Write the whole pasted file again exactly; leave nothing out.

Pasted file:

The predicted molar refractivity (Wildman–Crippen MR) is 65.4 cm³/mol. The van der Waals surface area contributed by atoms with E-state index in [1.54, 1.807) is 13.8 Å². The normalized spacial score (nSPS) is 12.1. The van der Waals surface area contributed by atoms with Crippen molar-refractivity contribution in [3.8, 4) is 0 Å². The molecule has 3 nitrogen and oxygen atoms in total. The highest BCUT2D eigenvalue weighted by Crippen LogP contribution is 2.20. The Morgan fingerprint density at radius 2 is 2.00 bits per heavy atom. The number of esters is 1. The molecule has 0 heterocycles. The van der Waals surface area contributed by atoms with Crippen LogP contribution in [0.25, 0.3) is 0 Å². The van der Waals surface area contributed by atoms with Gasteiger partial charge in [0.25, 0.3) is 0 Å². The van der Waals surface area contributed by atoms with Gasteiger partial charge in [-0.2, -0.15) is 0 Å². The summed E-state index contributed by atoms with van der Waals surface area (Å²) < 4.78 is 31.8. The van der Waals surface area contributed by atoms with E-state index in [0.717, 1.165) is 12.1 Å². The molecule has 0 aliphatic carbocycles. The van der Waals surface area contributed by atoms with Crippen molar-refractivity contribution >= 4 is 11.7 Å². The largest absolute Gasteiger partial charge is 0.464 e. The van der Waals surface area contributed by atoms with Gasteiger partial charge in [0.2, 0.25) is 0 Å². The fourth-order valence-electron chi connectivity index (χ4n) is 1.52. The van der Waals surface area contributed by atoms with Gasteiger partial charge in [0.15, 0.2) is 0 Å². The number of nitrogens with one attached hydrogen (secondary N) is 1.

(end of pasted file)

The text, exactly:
The predicted molar refractivity (Wildman–Crippen MR) is 65.4 cm³/mol. The van der Waals surface area contributed by atoms with E-state index in [1.54, 1.807) is 13.8 Å². The normalized spacial score (nSPS) is 12.1. The van der Waals surface area contributed by atoms with Crippen molar-refractivity contribution in [3.8, 4) is 0 Å². The molecule has 3 nitrogen and oxygen atoms in total. The highest BCUT2D eigenvalue weighted by Crippen LogP contribution is 2.20. The Morgan fingerprint density at radius 2 is 2.00 bits per heavy atom. The number of esters is 1. The molecule has 0 heterocycles. The van der Waals surface area contributed by atoms with Crippen LogP contribution in [0.25, 0.3) is 0 Å². The van der Waals surface area contributed by atoms with Gasteiger partial charge in [0.25, 0.3) is 0 Å². The van der Waals surface area contributed by atoms with Gasteiger partial charge in [-0.2, -0.15) is 0 Å². The summed E-state index contributed by atoms with van der Waals surface area (Å²) < 4.78 is 31.8. The van der Waals surface area contributed by atoms with E-state index in [0.717, 1.165) is 12.1 Å². The molecule has 0 aliphatic carbocycles. The van der Waals surface area contributed by atoms with Crippen molar-refractivity contribution >= 4 is 11.7 Å². The largest absolute Gasteiger partial charge is 0.464 e. The van der Waals surface area contributed by atoms with Gasteiger partial charge in [0.2, 0.25) is 0 Å². The fourth-order valence-electron chi connectivity index (χ4n) is 1.52. The van der Waals surface area contributed by atoms with Gasteiger partial charge in [0.15, 0.2) is 0 Å². The number of nitrogens with one attached hydrogen (secondary N) is 1.